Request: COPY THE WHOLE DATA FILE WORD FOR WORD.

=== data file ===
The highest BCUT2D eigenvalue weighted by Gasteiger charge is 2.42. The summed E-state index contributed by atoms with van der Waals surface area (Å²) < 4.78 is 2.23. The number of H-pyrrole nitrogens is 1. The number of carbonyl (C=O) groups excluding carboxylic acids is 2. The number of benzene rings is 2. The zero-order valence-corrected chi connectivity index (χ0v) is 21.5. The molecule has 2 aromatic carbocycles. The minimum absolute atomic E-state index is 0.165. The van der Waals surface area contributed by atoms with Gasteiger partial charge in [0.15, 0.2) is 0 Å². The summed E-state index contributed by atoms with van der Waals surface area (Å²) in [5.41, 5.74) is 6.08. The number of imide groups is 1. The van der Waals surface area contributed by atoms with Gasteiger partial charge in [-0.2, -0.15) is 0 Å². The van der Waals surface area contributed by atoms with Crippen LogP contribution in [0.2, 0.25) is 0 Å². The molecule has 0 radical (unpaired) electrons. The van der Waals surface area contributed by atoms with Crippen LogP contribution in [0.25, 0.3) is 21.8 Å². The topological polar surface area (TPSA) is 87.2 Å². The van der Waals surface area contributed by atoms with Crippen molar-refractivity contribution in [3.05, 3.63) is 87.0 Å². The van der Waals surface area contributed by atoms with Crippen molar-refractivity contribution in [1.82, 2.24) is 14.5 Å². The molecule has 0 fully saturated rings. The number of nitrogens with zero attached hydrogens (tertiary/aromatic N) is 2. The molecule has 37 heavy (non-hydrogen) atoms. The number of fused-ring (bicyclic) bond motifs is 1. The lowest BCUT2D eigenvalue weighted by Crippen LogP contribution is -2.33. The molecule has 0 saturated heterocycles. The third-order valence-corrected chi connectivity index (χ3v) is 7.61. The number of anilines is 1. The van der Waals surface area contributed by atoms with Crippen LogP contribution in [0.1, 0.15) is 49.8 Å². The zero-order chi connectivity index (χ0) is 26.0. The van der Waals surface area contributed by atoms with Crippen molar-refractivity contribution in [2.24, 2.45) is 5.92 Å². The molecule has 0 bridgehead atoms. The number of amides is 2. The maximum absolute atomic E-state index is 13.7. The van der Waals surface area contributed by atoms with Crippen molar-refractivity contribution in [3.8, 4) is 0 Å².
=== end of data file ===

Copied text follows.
The highest BCUT2D eigenvalue weighted by Gasteiger charge is 2.42. The summed E-state index contributed by atoms with van der Waals surface area (Å²) < 4.78 is 2.23. The number of H-pyrrole nitrogens is 1. The number of carbonyl (C=O) groups excluding carboxylic acids is 2. The number of benzene rings is 2. The zero-order valence-corrected chi connectivity index (χ0v) is 21.5. The molecule has 2 aromatic carbocycles. The minimum absolute atomic E-state index is 0.165. The van der Waals surface area contributed by atoms with Gasteiger partial charge in [0.15, 0.2) is 0 Å². The summed E-state index contributed by atoms with van der Waals surface area (Å²) in [5.41, 5.74) is 6.08. The number of imide groups is 1. The van der Waals surface area contributed by atoms with Gasteiger partial charge in [-0.2, -0.15) is 0 Å². The van der Waals surface area contributed by atoms with Crippen LogP contribution in [0.2, 0.25) is 0 Å². The molecule has 0 radical (unpaired) electrons. The van der Waals surface area contributed by atoms with Crippen LogP contribution in [0.25, 0.3) is 21.8 Å². The topological polar surface area (TPSA) is 87.2 Å². The van der Waals surface area contributed by atoms with Crippen molar-refractivity contribution in [3.05, 3.63) is 87.0 Å². The van der Waals surface area contributed by atoms with Crippen molar-refractivity contribution in [1.82, 2.24) is 14.5 Å². The molecule has 0 fully saturated rings. The number of nitrogens with zero attached hydrogens (tertiary/aromatic N) is 2. The molecule has 37 heavy (non-hydrogen) atoms. The number of fused-ring (bicyclic) bond motifs is 1. The lowest BCUT2D eigenvalue weighted by Crippen LogP contribution is -2.33. The molecule has 0 saturated heterocycles. The third-order valence-corrected chi connectivity index (χ3v) is 7.61. The number of anilines is 1. The van der Waals surface area contributed by atoms with Crippen LogP contribution in [0.1, 0.15) is 49.8 Å². The zero-order chi connectivity index (χ0) is 26.0. The van der Waals surface area contributed by atoms with Crippen molar-refractivity contribution in [2.24, 2.45) is 5.92 Å². The molecule has 0 bridgehead atoms. The number of amides is 2. The maximum absolute atomic E-state index is 13.7. The van der Waals surface area contributed by atoms with Crippen molar-refractivity contribution in [3.8, 4) is 0 Å².